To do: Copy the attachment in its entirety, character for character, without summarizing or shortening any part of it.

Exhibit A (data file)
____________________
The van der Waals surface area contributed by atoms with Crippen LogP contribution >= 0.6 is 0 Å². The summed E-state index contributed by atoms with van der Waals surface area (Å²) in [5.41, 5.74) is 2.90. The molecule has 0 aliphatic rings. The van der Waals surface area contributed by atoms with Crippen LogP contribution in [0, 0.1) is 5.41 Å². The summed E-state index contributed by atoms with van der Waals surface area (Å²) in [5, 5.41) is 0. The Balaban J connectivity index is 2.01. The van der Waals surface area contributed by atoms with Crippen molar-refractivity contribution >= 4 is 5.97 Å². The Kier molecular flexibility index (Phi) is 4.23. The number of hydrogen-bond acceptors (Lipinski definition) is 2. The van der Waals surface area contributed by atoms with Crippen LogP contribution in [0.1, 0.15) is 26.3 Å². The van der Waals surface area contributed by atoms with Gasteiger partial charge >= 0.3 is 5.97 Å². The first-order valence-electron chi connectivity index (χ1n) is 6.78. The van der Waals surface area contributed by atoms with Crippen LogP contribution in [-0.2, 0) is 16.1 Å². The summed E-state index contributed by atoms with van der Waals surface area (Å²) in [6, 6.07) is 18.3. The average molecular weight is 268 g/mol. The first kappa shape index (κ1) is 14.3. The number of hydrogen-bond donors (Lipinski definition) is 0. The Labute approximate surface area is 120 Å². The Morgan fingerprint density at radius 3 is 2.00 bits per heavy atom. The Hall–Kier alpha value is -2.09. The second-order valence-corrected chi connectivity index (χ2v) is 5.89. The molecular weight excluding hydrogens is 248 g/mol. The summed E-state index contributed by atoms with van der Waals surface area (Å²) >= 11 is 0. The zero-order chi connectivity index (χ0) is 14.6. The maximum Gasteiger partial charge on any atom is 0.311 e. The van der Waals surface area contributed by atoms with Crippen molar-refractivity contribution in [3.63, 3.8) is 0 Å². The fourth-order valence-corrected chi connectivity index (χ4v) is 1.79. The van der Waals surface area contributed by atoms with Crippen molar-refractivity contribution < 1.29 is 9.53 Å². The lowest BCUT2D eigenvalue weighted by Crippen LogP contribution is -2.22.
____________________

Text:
The van der Waals surface area contributed by atoms with Crippen LogP contribution >= 0.6 is 0 Å². The summed E-state index contributed by atoms with van der Waals surface area (Å²) in [5.41, 5.74) is 2.90. The molecule has 0 aliphatic rings. The van der Waals surface area contributed by atoms with Crippen LogP contribution in [0, 0.1) is 5.41 Å². The summed E-state index contributed by atoms with van der Waals surface area (Å²) in [5, 5.41) is 0. The Balaban J connectivity index is 2.01. The van der Waals surface area contributed by atoms with Crippen molar-refractivity contribution >= 4 is 5.97 Å². The Kier molecular flexibility index (Phi) is 4.23. The number of hydrogen-bond acceptors (Lipinski definition) is 2. The van der Waals surface area contributed by atoms with Crippen LogP contribution in [0.1, 0.15) is 26.3 Å². The van der Waals surface area contributed by atoms with Gasteiger partial charge >= 0.3 is 5.97 Å². The first-order valence-electron chi connectivity index (χ1n) is 6.78. The van der Waals surface area contributed by atoms with Crippen LogP contribution in [-0.2, 0) is 16.1 Å². The summed E-state index contributed by atoms with van der Waals surface area (Å²) in [6, 6.07) is 18.3. The average molecular weight is 268 g/mol. The first kappa shape index (κ1) is 14.3. The number of hydrogen-bond donors (Lipinski definition) is 0. The Labute approximate surface area is 120 Å². The Morgan fingerprint density at radius 3 is 2.00 bits per heavy atom. The Hall–Kier alpha value is -2.09. The second-order valence-corrected chi connectivity index (χ2v) is 5.89. The molecular weight excluding hydrogens is 248 g/mol. The summed E-state index contributed by atoms with van der Waals surface area (Å²) >= 11 is 0. The zero-order chi connectivity index (χ0) is 14.6. The maximum Gasteiger partial charge on any atom is 0.311 e. The van der Waals surface area contributed by atoms with Crippen molar-refractivity contribution in [3.63, 3.8) is 0 Å². The fourth-order valence-corrected chi connectivity index (χ4v) is 1.79. The van der Waals surface area contributed by atoms with Crippen molar-refractivity contribution < 1.29 is 9.53 Å². The lowest BCUT2D eigenvalue weighted by Crippen LogP contribution is -2.22.